National Communications Authority (NCA) has begun a public consultation process to amend and tighten the existing Unsolicited Electronic Communication (UEC) Code of Conduct.
If successful, the move will completely eliminate all third party UECs, be they free or paid for.
The UECs in question include fax, SMS/MMS and pre-recorded voice/video messages, which consumers receive on their phones without asking for them, and yet they get charged for some of those messages.
The NCA has therefore posted the newly draft code on its website seeking inputs from the general public between now and January 24, 2017, to shape the new code to better protect consumers from UECs and ensure best practices in the telecom industry.
How we got here
It is no secret how telcos and or their value added service (VAS) providers send SMS and calls from short codes to phone users who have not asked them.
Some of these messages and calls are free of charge because they
are just adverts, but others are not free of charge and customers often get charged premium rates without their express consent.
All this is happening in spite of the existence of a regulation that bars telcos and their VAS partners from sending such messages and calls to consumers without solicitation.
With the generally fair to low level of technology savviness among Ghanaians, loads of phone users are often not even aware they have been put on such premium-rated short code services.
Indeed, many of consumers complain in the mainstream and on social media about how they lose airtime without knowing exactly how, while others complain about flooded inboxes with messages they never asked for.
As a result of the several complaints, the NCA is seeking to amend the existing UEC code to completely eliminate all UECs from being sent to consumers, except a selected few like notification of transactions and relevant information directly from telcos.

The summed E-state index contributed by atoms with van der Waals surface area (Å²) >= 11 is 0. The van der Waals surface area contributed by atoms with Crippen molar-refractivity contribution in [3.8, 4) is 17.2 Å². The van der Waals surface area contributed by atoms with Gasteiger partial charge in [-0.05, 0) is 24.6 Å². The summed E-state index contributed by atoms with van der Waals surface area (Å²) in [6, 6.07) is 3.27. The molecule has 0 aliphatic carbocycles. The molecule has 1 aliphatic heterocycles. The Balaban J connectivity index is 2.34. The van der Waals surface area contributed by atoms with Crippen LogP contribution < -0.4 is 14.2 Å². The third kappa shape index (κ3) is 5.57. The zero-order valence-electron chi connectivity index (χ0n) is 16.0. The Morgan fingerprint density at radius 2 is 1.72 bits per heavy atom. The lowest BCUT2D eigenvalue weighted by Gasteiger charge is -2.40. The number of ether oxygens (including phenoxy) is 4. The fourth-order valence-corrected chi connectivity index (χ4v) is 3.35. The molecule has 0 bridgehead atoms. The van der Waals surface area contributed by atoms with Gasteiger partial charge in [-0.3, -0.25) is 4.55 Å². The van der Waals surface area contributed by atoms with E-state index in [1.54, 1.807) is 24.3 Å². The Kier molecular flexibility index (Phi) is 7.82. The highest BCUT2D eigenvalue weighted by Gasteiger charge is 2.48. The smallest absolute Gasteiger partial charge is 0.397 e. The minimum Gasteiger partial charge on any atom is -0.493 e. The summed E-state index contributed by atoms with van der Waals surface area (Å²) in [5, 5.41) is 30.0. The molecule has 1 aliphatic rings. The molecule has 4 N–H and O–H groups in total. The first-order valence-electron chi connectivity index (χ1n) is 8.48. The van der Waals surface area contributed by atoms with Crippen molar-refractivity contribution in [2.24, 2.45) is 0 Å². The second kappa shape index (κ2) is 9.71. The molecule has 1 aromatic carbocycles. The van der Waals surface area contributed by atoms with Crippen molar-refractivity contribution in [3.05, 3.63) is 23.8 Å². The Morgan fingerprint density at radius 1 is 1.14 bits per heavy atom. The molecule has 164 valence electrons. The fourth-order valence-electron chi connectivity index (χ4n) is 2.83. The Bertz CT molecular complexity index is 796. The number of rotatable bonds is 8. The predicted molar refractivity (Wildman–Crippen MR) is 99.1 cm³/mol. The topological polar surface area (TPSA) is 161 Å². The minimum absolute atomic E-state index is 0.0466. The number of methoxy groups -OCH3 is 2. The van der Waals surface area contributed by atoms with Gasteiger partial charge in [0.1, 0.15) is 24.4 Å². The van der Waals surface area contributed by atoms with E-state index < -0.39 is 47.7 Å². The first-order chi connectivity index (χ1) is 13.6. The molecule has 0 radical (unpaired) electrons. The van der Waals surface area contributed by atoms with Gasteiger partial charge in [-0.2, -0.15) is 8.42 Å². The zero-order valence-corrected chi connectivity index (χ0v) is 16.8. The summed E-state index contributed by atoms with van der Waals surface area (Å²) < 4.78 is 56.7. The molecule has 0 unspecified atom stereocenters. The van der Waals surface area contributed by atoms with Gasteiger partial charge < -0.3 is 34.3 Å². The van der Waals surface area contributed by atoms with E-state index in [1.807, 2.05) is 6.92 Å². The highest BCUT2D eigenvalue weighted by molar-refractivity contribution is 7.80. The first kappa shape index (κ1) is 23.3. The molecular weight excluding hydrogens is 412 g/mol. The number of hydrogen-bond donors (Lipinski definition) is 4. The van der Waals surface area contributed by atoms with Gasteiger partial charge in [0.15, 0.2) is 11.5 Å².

The existing code allowed telcos to send notification of the transaction, service-related information directly from telcos, information/education about offers the telcos have, and free adverts from third parties.
But the new code, if it comes into force, would completely eliminate any third-party adverts, and more importantly any premium-rated short code service without the consent of the consumer.
Highlights of Code
The new code would only allow some categories of information from telcos; these include billing feedback, changes in tariffs and information on network disruptions.
"These messages should relate only to transactional communications and should exclude all promotional information from the network and third-party suppliers," the NCA said on its website.
It would also allow another set of UECs called Network Commercial Communications, which may be used to promote and educate consumers to enhance usage of the network or to introduce a network related product or service and without any third party supplier information.